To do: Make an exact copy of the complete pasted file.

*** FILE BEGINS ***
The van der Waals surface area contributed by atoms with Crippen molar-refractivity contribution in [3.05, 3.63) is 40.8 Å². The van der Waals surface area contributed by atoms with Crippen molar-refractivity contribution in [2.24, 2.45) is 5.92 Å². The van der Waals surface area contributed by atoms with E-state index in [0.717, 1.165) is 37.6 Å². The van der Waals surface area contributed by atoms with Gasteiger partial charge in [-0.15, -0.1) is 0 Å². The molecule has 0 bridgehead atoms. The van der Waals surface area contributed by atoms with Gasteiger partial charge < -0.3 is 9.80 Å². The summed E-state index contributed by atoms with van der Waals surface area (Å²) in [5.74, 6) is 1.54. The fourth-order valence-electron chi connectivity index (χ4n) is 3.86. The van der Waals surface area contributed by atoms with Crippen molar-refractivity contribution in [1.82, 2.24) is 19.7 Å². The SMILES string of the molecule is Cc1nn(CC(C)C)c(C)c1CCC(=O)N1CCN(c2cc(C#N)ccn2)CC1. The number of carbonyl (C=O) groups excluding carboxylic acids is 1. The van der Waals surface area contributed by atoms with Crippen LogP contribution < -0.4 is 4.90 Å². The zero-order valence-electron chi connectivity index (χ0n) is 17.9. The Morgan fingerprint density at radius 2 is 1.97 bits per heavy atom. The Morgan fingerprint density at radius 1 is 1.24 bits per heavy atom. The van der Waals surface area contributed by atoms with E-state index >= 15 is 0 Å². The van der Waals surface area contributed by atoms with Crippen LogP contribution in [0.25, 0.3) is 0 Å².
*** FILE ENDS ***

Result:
The van der Waals surface area contributed by atoms with Crippen molar-refractivity contribution in [3.05, 3.63) is 40.8 Å². The van der Waals surface area contributed by atoms with Crippen molar-refractivity contribution in [2.24, 2.45) is 5.92 Å². The van der Waals surface area contributed by atoms with E-state index in [0.717, 1.165) is 37.6 Å². The van der Waals surface area contributed by atoms with Gasteiger partial charge in [-0.15, -0.1) is 0 Å². The molecule has 0 bridgehead atoms. The van der Waals surface area contributed by atoms with Gasteiger partial charge < -0.3 is 9.80 Å². The summed E-state index contributed by atoms with van der Waals surface area (Å²) in [5.74, 6) is 1.54. The fourth-order valence-electron chi connectivity index (χ4n) is 3.86. The van der Waals surface area contributed by atoms with Crippen molar-refractivity contribution in [1.82, 2.24) is 19.7 Å². The SMILES string of the molecule is Cc1nn(CC(C)C)c(C)c1CCC(=O)N1CCN(c2cc(C#N)ccn2)CC1. The number of carbonyl (C=O) groups excluding carboxylic acids is 1. The van der Waals surface area contributed by atoms with Crippen LogP contribution < -0.4 is 4.90 Å². The zero-order valence-electron chi connectivity index (χ0n) is 17.9. The Morgan fingerprint density at radius 2 is 1.97 bits per heavy atom. The Morgan fingerprint density at radius 1 is 1.24 bits per heavy atom. The van der Waals surface area contributed by atoms with E-state index >= 15 is 0 Å². The van der Waals surface area contributed by atoms with Crippen LogP contribution in [0.25, 0.3) is 0 Å².